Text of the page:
The Ethical Problem in Advertising
By Elizabeth Webb
The average person sees up to and over 3,000 advertisements per day. That number can increase or decrease depending on where a person goes or what they do during the day. Advertising agencies have one main job to accomplish and that is to ensure that the truth is told and delivered in a matter that is tasteful and appropriate. The Federal Trade Commission (FTC) regulates advertising. Under the FAQ’s for small business, truth-in-advertising rules are “Advertising must be truthful and non-deceptive, advertisers must have evidence to back up their claims and advertisements cannot be unfair (Ftc.gov).” The FAQ’s go into further detail to outline what makes an advertisement deceptive and unfair.
According to an article by David Ingram, a writer for Demand Media, regarding the ethical and legal issues of Advertising, “The United States highly regulates some forms of vice, prohibits others and gives still others a free hand. For example, cigarette advertising is only permitted on specific media, excluding television and radio, while alcohol advertising is allowed on all media.”
When it comes to advertising, PETA’s advertising often takes the cake of being unethical. BuzzFeed, features an article of the 12 worst PETA Ads of all time.
Outdoor poster put up in Germany. Chicken Holocaust.
PETA advertising campaigns always seem to push the limit and attract attention. Yet, some of the 12 ads featured in the article exploit women, cultures and a piece of history like the Holocaust. I’m all for animal rights but at what point does depicting a naked pregnant woman as a pig make me want to support such a campaign? The Holocaust campaign makes me shake my head. While it is deceptive in showing the treatment of animals, it’s unfair to victims and survives of the Holocaust to be put on display on billboards. It does not dignify the human person.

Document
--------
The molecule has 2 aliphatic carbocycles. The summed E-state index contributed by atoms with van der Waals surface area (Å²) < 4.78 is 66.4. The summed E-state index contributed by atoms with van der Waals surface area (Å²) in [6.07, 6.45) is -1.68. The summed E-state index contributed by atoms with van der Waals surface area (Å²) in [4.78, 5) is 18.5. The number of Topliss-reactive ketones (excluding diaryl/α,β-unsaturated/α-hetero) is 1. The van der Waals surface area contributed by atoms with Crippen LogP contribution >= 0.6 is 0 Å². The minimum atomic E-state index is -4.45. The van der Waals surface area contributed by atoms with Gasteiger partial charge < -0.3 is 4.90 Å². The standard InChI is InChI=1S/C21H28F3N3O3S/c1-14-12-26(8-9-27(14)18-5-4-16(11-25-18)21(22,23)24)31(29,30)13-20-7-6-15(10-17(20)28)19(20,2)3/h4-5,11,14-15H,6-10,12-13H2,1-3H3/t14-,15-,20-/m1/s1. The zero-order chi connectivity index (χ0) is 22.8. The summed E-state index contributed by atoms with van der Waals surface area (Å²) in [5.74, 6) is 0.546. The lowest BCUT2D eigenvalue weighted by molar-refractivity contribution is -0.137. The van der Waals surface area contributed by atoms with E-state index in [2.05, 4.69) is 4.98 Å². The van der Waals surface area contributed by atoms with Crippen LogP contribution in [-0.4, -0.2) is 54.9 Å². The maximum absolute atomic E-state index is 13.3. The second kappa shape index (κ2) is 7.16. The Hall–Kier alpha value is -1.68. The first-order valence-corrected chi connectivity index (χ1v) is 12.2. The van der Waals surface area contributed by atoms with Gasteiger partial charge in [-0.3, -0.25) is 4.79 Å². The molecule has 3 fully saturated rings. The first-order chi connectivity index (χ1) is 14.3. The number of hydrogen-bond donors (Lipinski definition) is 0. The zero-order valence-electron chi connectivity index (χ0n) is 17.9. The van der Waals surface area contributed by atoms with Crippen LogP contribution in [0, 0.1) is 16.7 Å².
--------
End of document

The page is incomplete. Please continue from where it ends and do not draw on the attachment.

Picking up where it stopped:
When looking at the PETA ads, it does raise the question of is this really ethical or unethical? One of the most significant problems with advertising is that the agency producing the advertisements doesn’t think they are being unethical until the campaign is out among the world for people to actually view. Building an ad campaign from the design up, we become attached to the work. It is our baby. All it takes though is one critic to point out the flaw.
The bottom line is that all advertising agencies should follow the rules laid out to them no matter the type of advertisement that is being published or produced. In order to be ethical, be truth and non-deceptive, the copy and art directors need to put themselves in their viewer’s position. They need to step outside the world of advertising and look at the piece they’ve created. There should be a sense of social responsibility to be ethical no matter the line of work. Advertising has the ability to be powerful and thought provoking or down right offensive and vulgar.
“Advertising FAQ’s: A Guide for Small Business.” Advertising FAQ’s: A Guide for Small Business. Federal Trade Commission, 01 Apr. 2001. Web. 17 Mar. 2015.
Ingram, David. “List of Ethical & Legal Issues When Advertising.” Small Business. Demand Media, n.d. Web. 18 Mar. 2015.
“The 12 Worst PETA Ads Of All Time.” BuzzFeed. BuzzFeed Staff, 14 Jan. 2013. Web. 19 Mar. 2015.